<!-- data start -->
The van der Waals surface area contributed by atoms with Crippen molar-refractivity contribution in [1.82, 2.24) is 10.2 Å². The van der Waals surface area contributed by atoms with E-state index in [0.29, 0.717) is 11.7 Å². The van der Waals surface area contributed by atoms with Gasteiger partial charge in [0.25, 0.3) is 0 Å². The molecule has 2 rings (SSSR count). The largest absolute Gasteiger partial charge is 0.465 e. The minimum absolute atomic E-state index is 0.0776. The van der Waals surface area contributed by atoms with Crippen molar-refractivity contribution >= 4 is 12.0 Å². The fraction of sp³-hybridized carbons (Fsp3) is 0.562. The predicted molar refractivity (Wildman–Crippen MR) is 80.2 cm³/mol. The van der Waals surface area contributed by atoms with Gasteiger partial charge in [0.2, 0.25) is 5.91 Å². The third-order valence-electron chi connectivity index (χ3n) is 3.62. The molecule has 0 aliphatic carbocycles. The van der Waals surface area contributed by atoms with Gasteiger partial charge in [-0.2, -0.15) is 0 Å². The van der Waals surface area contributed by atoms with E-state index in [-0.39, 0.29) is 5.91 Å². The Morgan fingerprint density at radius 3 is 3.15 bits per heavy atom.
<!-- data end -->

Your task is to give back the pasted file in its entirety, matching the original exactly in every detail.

The van der Waals surface area contributed by atoms with Crippen molar-refractivity contribution in [1.82, 2.24) is 10.2 Å². The van der Waals surface area contributed by atoms with E-state index in [0.29, 0.717) is 11.7 Å². The van der Waals surface area contributed by atoms with Gasteiger partial charge in [0.25, 0.3) is 0 Å². The molecule has 2 rings (SSSR count). The largest absolute Gasteiger partial charge is 0.465 e. The minimum absolute atomic E-state index is 0.0776. The van der Waals surface area contributed by atoms with Crippen molar-refractivity contribution >= 4 is 12.0 Å². The fraction of sp³-hybridized carbons (Fsp3) is 0.562. The predicted molar refractivity (Wildman–Crippen MR) is 80.2 cm³/mol. The van der Waals surface area contributed by atoms with Gasteiger partial charge in [0.2, 0.25) is 5.91 Å². The third-order valence-electron chi connectivity index (χ3n) is 3.62. The molecule has 0 aliphatic carbocycles. The van der Waals surface area contributed by atoms with Gasteiger partial charge in [-0.2, -0.15) is 0 Å². The van der Waals surface area contributed by atoms with E-state index in [-0.39, 0.29) is 5.91 Å². The Morgan fingerprint density at radius 3 is 3.15 bits per heavy atom.